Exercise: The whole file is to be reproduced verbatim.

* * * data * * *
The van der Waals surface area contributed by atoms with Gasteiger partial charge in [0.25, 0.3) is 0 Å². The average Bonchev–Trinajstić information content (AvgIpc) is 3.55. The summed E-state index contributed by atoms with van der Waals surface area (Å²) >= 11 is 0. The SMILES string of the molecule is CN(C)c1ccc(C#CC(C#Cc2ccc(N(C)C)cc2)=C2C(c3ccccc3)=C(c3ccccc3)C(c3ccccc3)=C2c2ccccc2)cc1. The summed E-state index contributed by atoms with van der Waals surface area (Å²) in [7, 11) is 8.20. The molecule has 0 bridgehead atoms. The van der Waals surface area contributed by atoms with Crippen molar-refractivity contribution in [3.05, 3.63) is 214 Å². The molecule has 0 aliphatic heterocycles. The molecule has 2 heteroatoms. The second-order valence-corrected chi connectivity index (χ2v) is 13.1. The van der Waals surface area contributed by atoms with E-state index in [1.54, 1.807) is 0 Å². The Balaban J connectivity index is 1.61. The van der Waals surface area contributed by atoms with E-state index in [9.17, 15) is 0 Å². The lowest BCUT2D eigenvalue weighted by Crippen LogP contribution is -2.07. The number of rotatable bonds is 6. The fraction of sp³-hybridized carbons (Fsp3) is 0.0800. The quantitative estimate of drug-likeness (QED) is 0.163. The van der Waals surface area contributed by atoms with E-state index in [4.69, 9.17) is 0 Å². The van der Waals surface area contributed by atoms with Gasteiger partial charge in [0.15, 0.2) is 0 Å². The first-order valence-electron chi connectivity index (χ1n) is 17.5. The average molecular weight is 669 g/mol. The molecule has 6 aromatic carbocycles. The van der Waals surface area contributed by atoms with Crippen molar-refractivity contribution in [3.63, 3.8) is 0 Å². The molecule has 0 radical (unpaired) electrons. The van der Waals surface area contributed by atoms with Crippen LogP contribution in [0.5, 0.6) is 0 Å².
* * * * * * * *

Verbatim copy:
The van der Waals surface area contributed by atoms with Gasteiger partial charge in [0.25, 0.3) is 0 Å². The average Bonchev–Trinajstić information content (AvgIpc) is 3.55. The summed E-state index contributed by atoms with van der Waals surface area (Å²) >= 11 is 0. The SMILES string of the molecule is CN(C)c1ccc(C#CC(C#Cc2ccc(N(C)C)cc2)=C2C(c3ccccc3)=C(c3ccccc3)C(c3ccccc3)=C2c2ccccc2)cc1. The summed E-state index contributed by atoms with van der Waals surface area (Å²) in [7, 11) is 8.20. The molecule has 0 bridgehead atoms. The van der Waals surface area contributed by atoms with Crippen molar-refractivity contribution in [3.05, 3.63) is 214 Å². The molecule has 0 aliphatic heterocycles. The molecule has 2 heteroatoms. The second-order valence-corrected chi connectivity index (χ2v) is 13.1. The van der Waals surface area contributed by atoms with E-state index in [1.54, 1.807) is 0 Å². The Balaban J connectivity index is 1.61. The van der Waals surface area contributed by atoms with E-state index in [9.17, 15) is 0 Å². The lowest BCUT2D eigenvalue weighted by Crippen LogP contribution is -2.07. The number of rotatable bonds is 6. The fraction of sp³-hybridized carbons (Fsp3) is 0.0800. The quantitative estimate of drug-likeness (QED) is 0.163. The van der Waals surface area contributed by atoms with E-state index in [4.69, 9.17) is 0 Å². The van der Waals surface area contributed by atoms with Gasteiger partial charge in [0.15, 0.2) is 0 Å². The first-order valence-electron chi connectivity index (χ1n) is 17.5. The average molecular weight is 669 g/mol. The molecule has 6 aromatic carbocycles. The van der Waals surface area contributed by atoms with Crippen molar-refractivity contribution in [3.63, 3.8) is 0 Å². The molecule has 0 radical (unpaired) electrons. The van der Waals surface area contributed by atoms with Crippen LogP contribution in [0.5, 0.6) is 0 Å².